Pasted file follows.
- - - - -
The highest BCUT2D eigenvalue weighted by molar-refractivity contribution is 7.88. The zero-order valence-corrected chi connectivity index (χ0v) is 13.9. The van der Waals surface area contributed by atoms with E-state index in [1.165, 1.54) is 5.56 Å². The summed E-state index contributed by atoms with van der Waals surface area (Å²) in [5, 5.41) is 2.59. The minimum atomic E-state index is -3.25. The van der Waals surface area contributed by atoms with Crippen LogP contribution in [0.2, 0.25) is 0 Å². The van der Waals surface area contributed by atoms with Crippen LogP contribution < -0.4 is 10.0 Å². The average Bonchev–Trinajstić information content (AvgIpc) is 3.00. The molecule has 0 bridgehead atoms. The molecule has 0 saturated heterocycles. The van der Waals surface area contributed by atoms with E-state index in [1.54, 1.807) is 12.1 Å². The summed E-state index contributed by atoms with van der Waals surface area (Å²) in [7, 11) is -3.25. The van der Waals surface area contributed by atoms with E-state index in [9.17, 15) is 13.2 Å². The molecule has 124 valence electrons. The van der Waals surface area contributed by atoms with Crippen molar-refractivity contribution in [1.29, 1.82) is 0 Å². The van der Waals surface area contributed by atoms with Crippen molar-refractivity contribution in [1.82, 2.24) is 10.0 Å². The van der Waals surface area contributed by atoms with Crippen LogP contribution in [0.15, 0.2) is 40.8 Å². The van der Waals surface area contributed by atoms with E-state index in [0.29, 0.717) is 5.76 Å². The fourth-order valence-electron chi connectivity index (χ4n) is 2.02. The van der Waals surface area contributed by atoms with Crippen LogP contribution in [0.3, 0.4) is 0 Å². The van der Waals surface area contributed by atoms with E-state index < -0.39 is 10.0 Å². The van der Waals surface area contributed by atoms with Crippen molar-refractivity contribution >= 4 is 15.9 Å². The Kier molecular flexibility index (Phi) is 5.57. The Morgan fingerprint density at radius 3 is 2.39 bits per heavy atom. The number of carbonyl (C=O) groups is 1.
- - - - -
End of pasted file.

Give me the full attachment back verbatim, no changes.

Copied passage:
The highest BCUT2D eigenvalue weighted by molar-refractivity contribution is 7.88. The zero-order valence-corrected chi connectivity index (χ0v) is 13.9. The van der Waals surface area contributed by atoms with E-state index in [1.165, 1.54) is 5.56 Å². The summed E-state index contributed by atoms with van der Waals surface area (Å²) in [5, 5.41) is 2.59. The minimum atomic E-state index is -3.25. The van der Waals surface area contributed by atoms with Crippen LogP contribution in [0.2, 0.25) is 0 Å². The van der Waals surface area contributed by atoms with Crippen LogP contribution < -0.4 is 10.0 Å². The average Bonchev–Trinajstić information content (AvgIpc) is 3.00. The molecule has 0 bridgehead atoms. The molecule has 0 saturated heterocycles. The van der Waals surface area contributed by atoms with E-state index in [1.54, 1.807) is 12.1 Å². The summed E-state index contributed by atoms with van der Waals surface area (Å²) in [7, 11) is -3.25. The van der Waals surface area contributed by atoms with E-state index in [9.17, 15) is 13.2 Å². The molecule has 124 valence electrons. The van der Waals surface area contributed by atoms with Crippen molar-refractivity contribution in [1.29, 1.82) is 0 Å². The van der Waals surface area contributed by atoms with Crippen molar-refractivity contribution in [1.82, 2.24) is 10.0 Å². The van der Waals surface area contributed by atoms with Crippen LogP contribution in [0.15, 0.2) is 40.8 Å². The van der Waals surface area contributed by atoms with E-state index in [0.29, 0.717) is 5.76 Å². The fourth-order valence-electron chi connectivity index (χ4n) is 2.02. The van der Waals surface area contributed by atoms with Crippen LogP contribution in [0.3, 0.4) is 0 Å². The van der Waals surface area contributed by atoms with E-state index < -0.39 is 10.0 Å². The van der Waals surface area contributed by atoms with Crippen molar-refractivity contribution >= 4 is 15.9 Å². The Kier molecular flexibility index (Phi) is 5.57. The Morgan fingerprint density at radius 3 is 2.39 bits per heavy atom. The number of carbonyl (C=O) groups is 1.